• Tag Archives Electoral College
  • The Effort to Abandon Electoral College Gains Steam. Here’s What It Would Ruin for America. – Foundation for Economic Education

    Colorado is joining a list of states attempting to overturn the way Americans have selected their presidents for over two centuries.

    The Colorado legislature recently passed a bill to join an interstate effort called the “interstate compact” to attempt to sidestep the Electoral College system defined by the Constitution. Gov. Jared Polis, a Democrat, called the Electoral College an “undemocratic relic” and vowed to sign the bill into law.

    So far, 12 states representing 172 Electoral College votes have passed the initiative into law. With the addition of Colorado (which has nine votes), that number will rise to 181. They need 270 for the compact to go into effect. It would then undoubtedly be challenged in the courts.

    Some major voices on the left were gleeful about the potential change.

     

    While the Constitution, intentionally, gives wide latitude to states to create their own electoral systems, the law passed in Colorado, along with the rest of this effort, would be unprecedented. It would be the first time states potentially outsource their Electoral College votes to the will of the nation as a whole rather than having elections determined by their own voters. The result of this, ironically, could be very undemocratic.

    For instance, if the people of Colorado vote overwhelmingly for a Democrat, yet the total popular vote of the nation goes Republican, all of the state’s votes would go to the Republican, essentially overturning the will of the people in Colorado.

    The Electoral College is already fairly democratic. Nearly every state switched to direct, democratic elections of electoral votes in the early 19th century, as opposed to selection by state legislatures. What the national popular vote would do is overturn the concept of federalism, which recognizes that states have unique interests that deserve representation in the electoral system. We are not just a nation of individuals but a nation of communities and states.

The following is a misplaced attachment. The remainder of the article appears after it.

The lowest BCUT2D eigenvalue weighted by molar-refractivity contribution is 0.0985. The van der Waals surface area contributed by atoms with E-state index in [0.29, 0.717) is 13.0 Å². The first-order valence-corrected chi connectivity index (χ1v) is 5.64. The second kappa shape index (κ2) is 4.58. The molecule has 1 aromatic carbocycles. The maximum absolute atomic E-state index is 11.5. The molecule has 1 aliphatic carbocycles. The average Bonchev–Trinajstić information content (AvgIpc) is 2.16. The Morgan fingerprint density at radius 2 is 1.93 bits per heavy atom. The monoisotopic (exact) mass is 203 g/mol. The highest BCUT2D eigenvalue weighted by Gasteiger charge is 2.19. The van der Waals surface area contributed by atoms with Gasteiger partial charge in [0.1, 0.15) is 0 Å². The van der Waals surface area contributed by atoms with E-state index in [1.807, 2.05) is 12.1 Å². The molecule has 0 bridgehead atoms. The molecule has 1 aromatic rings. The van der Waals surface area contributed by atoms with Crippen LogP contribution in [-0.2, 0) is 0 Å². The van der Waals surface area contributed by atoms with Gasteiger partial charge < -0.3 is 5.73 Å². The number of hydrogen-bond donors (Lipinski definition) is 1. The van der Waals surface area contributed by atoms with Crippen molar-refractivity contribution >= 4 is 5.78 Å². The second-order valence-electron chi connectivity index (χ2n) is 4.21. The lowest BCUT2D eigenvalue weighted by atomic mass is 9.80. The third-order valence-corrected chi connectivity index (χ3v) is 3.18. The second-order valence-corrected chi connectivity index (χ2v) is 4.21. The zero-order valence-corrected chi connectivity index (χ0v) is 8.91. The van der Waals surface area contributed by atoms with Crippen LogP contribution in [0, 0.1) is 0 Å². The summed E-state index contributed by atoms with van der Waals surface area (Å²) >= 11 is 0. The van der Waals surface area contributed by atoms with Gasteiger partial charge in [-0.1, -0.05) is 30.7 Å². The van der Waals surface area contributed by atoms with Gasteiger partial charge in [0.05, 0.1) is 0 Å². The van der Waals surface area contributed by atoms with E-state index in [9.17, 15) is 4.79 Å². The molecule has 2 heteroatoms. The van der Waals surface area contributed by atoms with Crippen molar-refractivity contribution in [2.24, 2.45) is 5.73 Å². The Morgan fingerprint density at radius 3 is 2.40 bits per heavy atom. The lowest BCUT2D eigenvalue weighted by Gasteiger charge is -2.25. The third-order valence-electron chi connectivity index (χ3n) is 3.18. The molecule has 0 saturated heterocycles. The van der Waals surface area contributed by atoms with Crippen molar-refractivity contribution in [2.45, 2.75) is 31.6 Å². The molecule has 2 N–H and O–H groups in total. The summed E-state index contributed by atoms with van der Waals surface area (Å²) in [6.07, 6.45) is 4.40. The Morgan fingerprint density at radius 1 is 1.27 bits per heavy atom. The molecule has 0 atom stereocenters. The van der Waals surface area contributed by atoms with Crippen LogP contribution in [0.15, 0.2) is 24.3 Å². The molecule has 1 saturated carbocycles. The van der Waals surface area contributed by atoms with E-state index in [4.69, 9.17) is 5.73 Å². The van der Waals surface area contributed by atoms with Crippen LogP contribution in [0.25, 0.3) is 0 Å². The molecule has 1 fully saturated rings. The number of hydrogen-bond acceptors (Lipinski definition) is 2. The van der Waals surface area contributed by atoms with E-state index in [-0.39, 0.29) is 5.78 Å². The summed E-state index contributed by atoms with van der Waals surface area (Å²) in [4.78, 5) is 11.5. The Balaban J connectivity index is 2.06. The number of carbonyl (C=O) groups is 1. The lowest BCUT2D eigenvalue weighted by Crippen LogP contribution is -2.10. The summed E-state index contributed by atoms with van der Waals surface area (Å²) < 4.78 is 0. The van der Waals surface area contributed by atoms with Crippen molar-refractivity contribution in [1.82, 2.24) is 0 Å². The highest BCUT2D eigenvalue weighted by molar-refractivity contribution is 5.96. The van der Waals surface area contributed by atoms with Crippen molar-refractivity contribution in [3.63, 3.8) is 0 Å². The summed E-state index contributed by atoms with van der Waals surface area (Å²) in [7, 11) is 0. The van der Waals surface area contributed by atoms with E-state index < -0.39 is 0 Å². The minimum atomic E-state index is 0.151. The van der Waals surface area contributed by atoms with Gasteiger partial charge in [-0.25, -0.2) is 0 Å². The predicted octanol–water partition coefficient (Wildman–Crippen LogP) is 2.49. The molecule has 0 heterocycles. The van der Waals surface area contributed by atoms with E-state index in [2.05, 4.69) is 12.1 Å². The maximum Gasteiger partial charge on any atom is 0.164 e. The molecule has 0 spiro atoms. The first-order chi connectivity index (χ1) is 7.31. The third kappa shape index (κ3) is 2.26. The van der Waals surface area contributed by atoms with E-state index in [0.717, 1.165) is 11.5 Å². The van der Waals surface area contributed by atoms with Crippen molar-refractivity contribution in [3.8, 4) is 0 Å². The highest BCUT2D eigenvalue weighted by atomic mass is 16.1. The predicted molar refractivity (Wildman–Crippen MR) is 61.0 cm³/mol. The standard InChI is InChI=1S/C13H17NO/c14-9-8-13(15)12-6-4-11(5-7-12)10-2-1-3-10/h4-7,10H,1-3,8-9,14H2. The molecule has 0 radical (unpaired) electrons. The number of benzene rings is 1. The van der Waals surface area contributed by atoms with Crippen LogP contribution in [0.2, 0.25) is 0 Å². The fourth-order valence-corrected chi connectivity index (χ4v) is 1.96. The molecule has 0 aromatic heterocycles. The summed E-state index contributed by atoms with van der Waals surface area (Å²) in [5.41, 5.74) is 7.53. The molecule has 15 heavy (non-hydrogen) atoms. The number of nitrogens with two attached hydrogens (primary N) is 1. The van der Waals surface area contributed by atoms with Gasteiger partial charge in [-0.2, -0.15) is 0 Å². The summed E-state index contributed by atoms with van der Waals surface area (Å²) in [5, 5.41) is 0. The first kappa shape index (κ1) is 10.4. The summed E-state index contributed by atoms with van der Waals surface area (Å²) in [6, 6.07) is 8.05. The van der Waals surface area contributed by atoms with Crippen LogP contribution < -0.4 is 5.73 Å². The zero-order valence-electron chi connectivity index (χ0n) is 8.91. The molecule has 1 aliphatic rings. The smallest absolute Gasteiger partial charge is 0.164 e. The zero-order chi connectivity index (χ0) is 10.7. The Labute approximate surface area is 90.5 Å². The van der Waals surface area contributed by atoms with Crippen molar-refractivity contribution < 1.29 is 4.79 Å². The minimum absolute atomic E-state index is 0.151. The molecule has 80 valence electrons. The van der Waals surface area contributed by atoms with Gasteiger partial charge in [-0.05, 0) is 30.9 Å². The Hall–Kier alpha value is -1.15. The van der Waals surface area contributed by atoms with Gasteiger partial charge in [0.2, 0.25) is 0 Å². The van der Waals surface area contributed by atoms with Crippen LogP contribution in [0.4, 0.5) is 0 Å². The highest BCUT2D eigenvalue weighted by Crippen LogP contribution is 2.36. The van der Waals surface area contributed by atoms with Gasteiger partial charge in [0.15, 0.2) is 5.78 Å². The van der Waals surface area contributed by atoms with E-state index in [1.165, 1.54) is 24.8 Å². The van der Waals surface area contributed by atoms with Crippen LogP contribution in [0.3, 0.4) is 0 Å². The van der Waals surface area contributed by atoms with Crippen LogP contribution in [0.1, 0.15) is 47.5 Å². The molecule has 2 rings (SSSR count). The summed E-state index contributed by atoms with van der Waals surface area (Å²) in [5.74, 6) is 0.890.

Some have dismissed the Electoral College system as outmoded and unjust. But they are mistaken—the Electoral College system remains highly relevant and necessary today. The 2016 election actually demonstrated that.

    In 2016, states that had gone Democratic in presidential politics for a generation flipped to Republican, in large part because of a unique candidate who appealed to their interests. While one candidate capitalized on their support, the other took them for granted and focused elsewhere. The result was a startling upset that demonstrates why the Framers wanted an Electoral College.

    Without an Electoral College, candidates could more easily write off certain constituencies located in limited areas. The Electoral College binds those votes up with a larger mass of votes so that in order to win the whole, candidates have to appeal to the interests of more constituents.

    Under a popular vote system, candidates could ignore entire localities and focus on driving up votes among their natural supporters.

    Many on the left have also complained that the Electoral College gives an undue weight to small states, which, in their minds, are conservative.

    It’s true that small states are given a boost because Electoral College votes are based on population and Senate votes. Since every state automatically has two senators, small states do get slightly more weight per their population. But in practice, this ends up benefitting Democrats just as much as Republicans.